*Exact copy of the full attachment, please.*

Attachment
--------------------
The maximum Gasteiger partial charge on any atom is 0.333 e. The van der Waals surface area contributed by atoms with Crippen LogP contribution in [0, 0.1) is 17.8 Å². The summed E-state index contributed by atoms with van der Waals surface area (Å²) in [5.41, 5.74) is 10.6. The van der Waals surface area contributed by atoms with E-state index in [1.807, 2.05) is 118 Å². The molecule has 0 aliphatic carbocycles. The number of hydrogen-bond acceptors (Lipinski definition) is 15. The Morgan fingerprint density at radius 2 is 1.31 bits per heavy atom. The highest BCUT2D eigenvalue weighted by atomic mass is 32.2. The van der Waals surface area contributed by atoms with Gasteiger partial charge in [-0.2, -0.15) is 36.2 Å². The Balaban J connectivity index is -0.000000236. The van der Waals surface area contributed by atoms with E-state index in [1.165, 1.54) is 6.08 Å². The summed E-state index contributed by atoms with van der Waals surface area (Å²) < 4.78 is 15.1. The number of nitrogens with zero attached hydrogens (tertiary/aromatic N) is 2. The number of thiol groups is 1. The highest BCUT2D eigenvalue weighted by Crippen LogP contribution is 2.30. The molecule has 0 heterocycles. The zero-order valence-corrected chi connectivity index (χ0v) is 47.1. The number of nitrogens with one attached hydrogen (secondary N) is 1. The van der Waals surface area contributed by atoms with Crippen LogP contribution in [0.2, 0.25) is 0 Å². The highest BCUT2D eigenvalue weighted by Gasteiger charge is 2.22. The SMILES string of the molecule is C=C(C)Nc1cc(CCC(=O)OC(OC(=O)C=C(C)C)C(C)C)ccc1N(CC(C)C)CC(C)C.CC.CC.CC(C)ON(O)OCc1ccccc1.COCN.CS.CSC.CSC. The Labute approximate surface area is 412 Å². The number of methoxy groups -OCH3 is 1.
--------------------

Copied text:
The maximum Gasteiger partial charge on any atom is 0.333 e. The van der Waals surface area contributed by atoms with Crippen LogP contribution in [0, 0.1) is 17.8 Å². The summed E-state index contributed by atoms with van der Waals surface area (Å²) in [5.41, 5.74) is 10.6. The van der Waals surface area contributed by atoms with E-state index in [1.807, 2.05) is 118 Å². The molecule has 0 aliphatic carbocycles. The number of hydrogen-bond acceptors (Lipinski definition) is 15. The Morgan fingerprint density at radius 2 is 1.31 bits per heavy atom. The highest BCUT2D eigenvalue weighted by atomic mass is 32.2. The van der Waals surface area contributed by atoms with Gasteiger partial charge in [-0.2, -0.15) is 36.2 Å². The Balaban J connectivity index is -0.000000236. The van der Waals surface area contributed by atoms with E-state index in [1.165, 1.54) is 6.08 Å². The summed E-state index contributed by atoms with van der Waals surface area (Å²) < 4.78 is 15.1. The number of nitrogens with zero attached hydrogens (tertiary/aromatic N) is 2. The number of thiol groups is 1. The highest BCUT2D eigenvalue weighted by Crippen LogP contribution is 2.30. The molecule has 0 heterocycles. The zero-order valence-corrected chi connectivity index (χ0v) is 47.1. The number of nitrogens with one attached hydrogen (secondary N) is 1. The van der Waals surface area contributed by atoms with Crippen LogP contribution in [0.2, 0.25) is 0 Å². The highest BCUT2D eigenvalue weighted by Gasteiger charge is 2.22. The SMILES string of the molecule is C=C(C)Nc1cc(CCC(=O)OC(OC(=O)C=C(C)C)C(C)C)ccc1N(CC(C)C)CC(C)C.CC.CC.CC(C)ON(O)OCc1ccccc1.COCN.CS.CSC.CSC. The Labute approximate surface area is 412 Å². The number of methoxy groups -OCH3 is 1.